This post was inspired by Akil Bello’s Best SAT Prep Tip Ever on the Bellcurves blog. While I agree 100% that reading the full question (along with reading full answers) is indeed one of the most important things you can do on the SAT, I also think that advice takes a bit too much for granted because it assumes that most test-takers will understand what a question is asking, provided that they read it carefully enough. In my experience, however, that’s simply not the case.
I think there’s a tendency to forget that vocabulary issues can crop in passage-based questions themselves as well as in passages and answer choices. If you don’t understand precisely what a question is requiring you to do when it asks you which of the following would most undermine a given theory, it’s very hard to answer that question correctly!
Take inference questions. When a question asks you make an inference about what a particular person mentioned in a passage would believe, it is generally asking you to make a reasonable assumption about that person’s beliefs based on specific information that the author says about that person. It is not simply asking you to summarize what that person says or believes. It is asking you to form a general, often more abstract idea that will not be found word-for-word in the text. But if you don’t make that distinction, if you just try to summarize what the person says or thinks, you’ll be lost when you look at the answer choices.
Or, to give a slightly more concrete example, it will be very hard for you to answer a question that uses the word “analogous” if you don’t really know what that means.
So I’m going to suggest two things.
First, treat any unfamiliar vocabulary you find in the actual questions the exact same way you would treat any other SAT vocabulary — write it down and learn it.
Second, try rephrasing the questions in your own words to make sure you actually understand what you need to do. For example, if a question asks you what “transition is marked” in a particular line, you can rephrase it as “what change happens in the passage here?” Define, sum up, simplify. Whatever you have to do to make sure you understand.
When proclaiming that the SAT and the ACT are not tests that can be effectively coached, the College Board and the ACT like to trot out the following statistic, courtesy of the National Association for College Admissions Counseling
Existing academic research suggests average gains as a result of commercial test preparation are in the neighborhood of 30 points on the SAT and less than one point on the ACT, substantially lower than gains marketed by test preparation companies.
Let’s take a moment and unpack this assertion. First, one of the key words here is “commercial test prep” (e.g. Kaplan and Princeton Review); nowhere is tutoring through “boutique” companies or private tutoring mentioned. As someone who has helped more than one student increase their verbal scores alone by 350+ points on the SAT and 10+ points on the ACT, I have some grounds for disputing the idea that the shortcomings of commercial test-prep should not be extended to test-prep in general.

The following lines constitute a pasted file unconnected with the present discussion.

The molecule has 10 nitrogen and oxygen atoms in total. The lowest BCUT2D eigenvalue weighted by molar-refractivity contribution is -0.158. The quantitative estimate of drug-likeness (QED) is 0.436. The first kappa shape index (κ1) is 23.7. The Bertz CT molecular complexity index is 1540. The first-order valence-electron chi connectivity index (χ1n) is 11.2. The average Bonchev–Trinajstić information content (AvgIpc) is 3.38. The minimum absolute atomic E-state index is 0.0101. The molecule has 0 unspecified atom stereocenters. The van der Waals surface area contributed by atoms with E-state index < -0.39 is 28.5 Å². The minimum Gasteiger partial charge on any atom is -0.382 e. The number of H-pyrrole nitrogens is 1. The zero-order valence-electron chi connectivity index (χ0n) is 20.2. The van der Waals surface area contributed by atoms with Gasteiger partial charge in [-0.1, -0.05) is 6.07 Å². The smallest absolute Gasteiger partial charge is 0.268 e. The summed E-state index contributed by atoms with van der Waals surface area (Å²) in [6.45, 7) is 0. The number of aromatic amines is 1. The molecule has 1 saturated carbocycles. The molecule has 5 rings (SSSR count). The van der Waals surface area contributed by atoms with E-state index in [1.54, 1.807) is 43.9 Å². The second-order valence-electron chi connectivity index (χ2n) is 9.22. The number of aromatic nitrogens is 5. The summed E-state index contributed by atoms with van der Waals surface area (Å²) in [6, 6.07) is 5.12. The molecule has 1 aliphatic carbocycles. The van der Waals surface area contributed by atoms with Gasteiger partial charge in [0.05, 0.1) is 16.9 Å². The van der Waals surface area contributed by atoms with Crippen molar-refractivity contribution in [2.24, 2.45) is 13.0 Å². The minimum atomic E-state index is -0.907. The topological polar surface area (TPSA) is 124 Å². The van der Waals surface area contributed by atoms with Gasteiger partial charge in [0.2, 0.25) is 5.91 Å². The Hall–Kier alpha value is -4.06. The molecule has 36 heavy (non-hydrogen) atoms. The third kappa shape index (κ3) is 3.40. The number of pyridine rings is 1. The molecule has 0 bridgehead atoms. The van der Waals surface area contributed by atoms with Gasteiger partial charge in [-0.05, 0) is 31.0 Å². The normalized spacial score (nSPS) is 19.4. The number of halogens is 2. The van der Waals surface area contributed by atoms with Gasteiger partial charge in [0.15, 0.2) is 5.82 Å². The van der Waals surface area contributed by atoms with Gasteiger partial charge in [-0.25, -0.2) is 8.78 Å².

That’s not, however, what I really want to focus on here. What interests me, rather, is the idea of average gains and the way in which that average was determined. I’ve been thinking about this thanks to Debbie Stier, who put up a very interesting blog link to the following article by cognitive psychologist Daniel Willingham, a professor at the University of Virginia.
Willingham makes the point that:
When a teacher presents a reading strategy to students, we can assume that there are three types of students in the class: students who have already discovered the strategy (or something similar) on their own, students who are not fluent enough decoders to use the strategy, and students who are good decoders but don’t know the strategy. Only the last group of students will benefit from reading strategy instruction. When a researcher finds an average effect size of d=0.33 for teaching students the strategy, that effect is probably actually composed of many students who showed no benefit and a smaller number of students who showed a large benefit.
I think that something very similar is going on in many strategy-based prep classes. My guess is that only around half of the people who take those tests (those scoring 500+) actually have solid enough literal comprehension skills to even make any sort of strategy-based prep worthwhile.
What this means is that if someone’s comprehension skills are truly up to par (meaning, more or less, that they can pick up a College Board Critical Reading passage at random, understand the gist of it, and summarize the main point and tone), they actually stand to benefit immensely from strategy-based prep. It probably won’t help for the ones scoring 750+ from the start because they’re already using many of the standard strategies, even unconsciously, but for many of the still-small percentage scoring in the 600 to low 700 range, the increase can be very substantial. Many of the ones who persistently score in the 500s, however, won’t succeed in raising their scores at all because they lack the core skills on which to base the strategies they learn.
This points to a disturbing conclusion: the real problem isn’t that people can game the test by learning strategies (aka “tricks”) but rather that many test-takers don’t even even have strong enough comprehension skills to be helped by those strategies in the first place.